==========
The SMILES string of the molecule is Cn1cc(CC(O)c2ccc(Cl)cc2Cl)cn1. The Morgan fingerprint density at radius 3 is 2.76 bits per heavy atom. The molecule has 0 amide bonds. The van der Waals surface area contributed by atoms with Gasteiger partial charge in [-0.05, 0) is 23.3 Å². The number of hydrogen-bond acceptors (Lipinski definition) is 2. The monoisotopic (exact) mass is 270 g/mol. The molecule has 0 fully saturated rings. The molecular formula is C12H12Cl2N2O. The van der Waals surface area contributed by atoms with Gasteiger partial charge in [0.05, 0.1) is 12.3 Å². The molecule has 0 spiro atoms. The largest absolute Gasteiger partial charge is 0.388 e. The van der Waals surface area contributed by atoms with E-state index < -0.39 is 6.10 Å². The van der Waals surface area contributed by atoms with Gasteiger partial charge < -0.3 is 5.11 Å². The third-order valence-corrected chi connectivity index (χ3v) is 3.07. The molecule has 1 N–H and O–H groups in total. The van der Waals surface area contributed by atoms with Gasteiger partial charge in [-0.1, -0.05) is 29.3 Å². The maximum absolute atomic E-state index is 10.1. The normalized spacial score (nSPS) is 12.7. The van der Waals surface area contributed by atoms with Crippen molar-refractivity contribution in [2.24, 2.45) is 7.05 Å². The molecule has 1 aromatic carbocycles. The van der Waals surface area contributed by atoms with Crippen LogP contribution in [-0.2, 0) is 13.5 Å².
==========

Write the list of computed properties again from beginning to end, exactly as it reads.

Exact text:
The SMILES string of the molecule is Cn1cc(CC(O)c2ccc(Cl)cc2Cl)cn1. The Morgan fingerprint density at radius 3 is 2.76 bits per heavy atom. The molecule has 0 amide bonds. The van der Waals surface area contributed by atoms with Gasteiger partial charge in [-0.05, 0) is 23.3 Å². The number of hydrogen-bond acceptors (Lipinski definition) is 2. The monoisotopic (exact) mass is 270 g/mol. The molecule has 0 fully saturated rings. The molecular formula is C12H12Cl2N2O. The van der Waals surface area contributed by atoms with Gasteiger partial charge in [0.05, 0.1) is 12.3 Å². The molecule has 0 spiro atoms. The largest absolute Gasteiger partial charge is 0.388 e. The van der Waals surface area contributed by atoms with E-state index < -0.39 is 6.10 Å². The van der Waals surface area contributed by atoms with Gasteiger partial charge < -0.3 is 5.11 Å². The third-order valence-corrected chi connectivity index (χ3v) is 3.07. The molecule has 1 N–H and O–H groups in total. The van der Waals surface area contributed by atoms with Gasteiger partial charge in [-0.1, -0.05) is 29.3 Å². The maximum absolute atomic E-state index is 10.1. The normalized spacial score (nSPS) is 12.7. The van der Waals surface area contributed by atoms with Crippen molar-refractivity contribution in [2.24, 2.45) is 7.05 Å². The molecule has 1 aromatic carbocycles. The van der Waals surface area contributed by atoms with Crippen LogP contribution in [-0.2, 0) is 13.5 Å².